Dontrelle Willis makes his return to the bigs tonight to face the Twins. Given how shaky D-Train has been for so long, it's a development that probably has our friend and Twins' fan Aaron Gleeman rather pleased. Given what Willis said in an interview with MLB.com this morning, however, the Tigers' opponents and whatever carrier insures Tigers' contracts can't be too pleased:
I was just playing bad," Willis said. "And that happens . . .Even when I went on the DL, I felt fine. You can ask anybody in here. I'm not a depressed guy. Maybe I'm hard on myself, but I wouldn't have gotten here if I wasn't. But there's a fine line to knowing what you can control and what you can't control. As far as how I feel, I don't have a condition. My condition is me going out there and playing baseball and having fun. If God doesn't want me to do it, then I'll find something else to do."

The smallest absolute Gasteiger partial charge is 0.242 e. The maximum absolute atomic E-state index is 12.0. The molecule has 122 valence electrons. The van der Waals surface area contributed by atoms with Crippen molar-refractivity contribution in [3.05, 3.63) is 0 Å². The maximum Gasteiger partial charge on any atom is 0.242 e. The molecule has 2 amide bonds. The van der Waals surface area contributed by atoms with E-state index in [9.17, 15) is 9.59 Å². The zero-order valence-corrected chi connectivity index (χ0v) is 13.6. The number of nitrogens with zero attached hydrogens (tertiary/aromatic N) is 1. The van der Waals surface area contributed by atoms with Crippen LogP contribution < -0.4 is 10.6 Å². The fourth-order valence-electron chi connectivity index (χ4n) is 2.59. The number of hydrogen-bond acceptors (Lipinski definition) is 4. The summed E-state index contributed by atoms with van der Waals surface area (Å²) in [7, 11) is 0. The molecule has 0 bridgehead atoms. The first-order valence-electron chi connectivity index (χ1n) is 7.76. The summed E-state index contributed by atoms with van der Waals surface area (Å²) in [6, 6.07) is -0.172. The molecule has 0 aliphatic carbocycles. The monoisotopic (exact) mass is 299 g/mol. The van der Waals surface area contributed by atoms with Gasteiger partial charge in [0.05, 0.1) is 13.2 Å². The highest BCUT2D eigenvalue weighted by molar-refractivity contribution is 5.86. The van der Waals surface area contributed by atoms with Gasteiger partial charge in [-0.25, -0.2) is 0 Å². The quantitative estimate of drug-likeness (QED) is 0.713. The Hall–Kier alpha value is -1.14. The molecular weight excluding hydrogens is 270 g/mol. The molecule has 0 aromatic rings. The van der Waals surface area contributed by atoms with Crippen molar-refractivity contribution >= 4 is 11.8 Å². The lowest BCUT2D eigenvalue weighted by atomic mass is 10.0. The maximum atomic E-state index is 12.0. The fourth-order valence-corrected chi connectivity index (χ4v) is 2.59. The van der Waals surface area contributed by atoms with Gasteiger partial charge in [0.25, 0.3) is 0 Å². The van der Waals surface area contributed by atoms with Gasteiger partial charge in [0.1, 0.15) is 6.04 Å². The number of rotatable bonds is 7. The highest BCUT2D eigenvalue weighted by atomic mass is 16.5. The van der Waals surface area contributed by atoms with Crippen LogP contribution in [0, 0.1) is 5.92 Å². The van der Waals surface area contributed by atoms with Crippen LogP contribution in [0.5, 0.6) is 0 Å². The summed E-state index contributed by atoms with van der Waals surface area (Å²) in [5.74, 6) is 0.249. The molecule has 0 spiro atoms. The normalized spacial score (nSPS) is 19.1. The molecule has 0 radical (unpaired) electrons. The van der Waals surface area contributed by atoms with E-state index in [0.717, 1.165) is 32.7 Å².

Except that the stated reason that Willis was on the disabled list to begin with was a condition (i.e. anxiety disorder). A condition that I can only assume allowed the Tigers to submit an insurance claim for the part of the $10 million the Tigers owed him while he was on the DL. A condition that allowed the Tigers to make a roster move that kept them from having to make tough decisions about what to do with a pitcher that couldn't seem to get anyone out.
Query: is there any way to test a team's assertion that a player has a given injury or disorder before putting a guy on the disabled list? If so, does anyone at Major League Baseball headquarters every bother to do so? Because the description, timing and duration of Willis' "anxiety disorder" doesn't pass the smell test. Such a thing cost Zack Greinke nearly a whole season in which he couldn't even be near the game for months. Maybe Willis' disorder wasn't so severe, but when a guy says "I felt fine" and "I was just playing bad" in reference to the time he was DL'd, someone ought to start asking some questions.